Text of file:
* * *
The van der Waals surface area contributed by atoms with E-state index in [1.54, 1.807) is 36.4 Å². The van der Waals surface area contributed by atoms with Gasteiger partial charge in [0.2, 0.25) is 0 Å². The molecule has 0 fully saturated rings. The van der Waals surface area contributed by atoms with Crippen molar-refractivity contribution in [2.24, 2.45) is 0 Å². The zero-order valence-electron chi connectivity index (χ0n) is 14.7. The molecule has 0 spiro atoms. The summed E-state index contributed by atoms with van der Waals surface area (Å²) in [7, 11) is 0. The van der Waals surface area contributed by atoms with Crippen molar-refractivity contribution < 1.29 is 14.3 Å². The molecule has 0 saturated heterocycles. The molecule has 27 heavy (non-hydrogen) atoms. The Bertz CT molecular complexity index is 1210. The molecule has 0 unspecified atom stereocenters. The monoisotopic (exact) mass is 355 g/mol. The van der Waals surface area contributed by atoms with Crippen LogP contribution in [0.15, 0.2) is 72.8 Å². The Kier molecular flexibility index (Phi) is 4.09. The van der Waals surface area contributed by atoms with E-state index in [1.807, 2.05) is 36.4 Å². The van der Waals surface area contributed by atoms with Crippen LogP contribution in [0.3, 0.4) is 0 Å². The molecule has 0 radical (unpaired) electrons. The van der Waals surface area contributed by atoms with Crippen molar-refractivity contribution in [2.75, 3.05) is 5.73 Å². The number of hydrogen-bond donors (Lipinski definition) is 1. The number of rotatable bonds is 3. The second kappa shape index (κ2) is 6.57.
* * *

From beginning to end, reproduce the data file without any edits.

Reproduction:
The van der Waals surface area contributed by atoms with E-state index in [1.54, 1.807) is 36.4 Å². The van der Waals surface area contributed by atoms with Gasteiger partial charge in [0.2, 0.25) is 0 Å². The molecule has 0 fully saturated rings. The van der Waals surface area contributed by atoms with Crippen molar-refractivity contribution in [2.24, 2.45) is 0 Å². The zero-order valence-electron chi connectivity index (χ0n) is 14.7. The molecule has 0 spiro atoms. The summed E-state index contributed by atoms with van der Waals surface area (Å²) in [7, 11) is 0. The van der Waals surface area contributed by atoms with Crippen molar-refractivity contribution < 1.29 is 14.3 Å². The molecule has 0 saturated heterocycles. The molecule has 27 heavy (non-hydrogen) atoms. The Bertz CT molecular complexity index is 1210. The molecule has 0 unspecified atom stereocenters. The monoisotopic (exact) mass is 355 g/mol. The van der Waals surface area contributed by atoms with Crippen LogP contribution in [0.15, 0.2) is 72.8 Å². The Kier molecular flexibility index (Phi) is 4.09. The van der Waals surface area contributed by atoms with E-state index in [1.807, 2.05) is 36.4 Å². The van der Waals surface area contributed by atoms with Crippen LogP contribution in [0.3, 0.4) is 0 Å². The molecule has 0 radical (unpaired) electrons. The van der Waals surface area contributed by atoms with Crippen molar-refractivity contribution in [2.75, 3.05) is 5.73 Å². The number of hydrogen-bond donors (Lipinski definition) is 1. The number of rotatable bonds is 3. The second kappa shape index (κ2) is 6.57.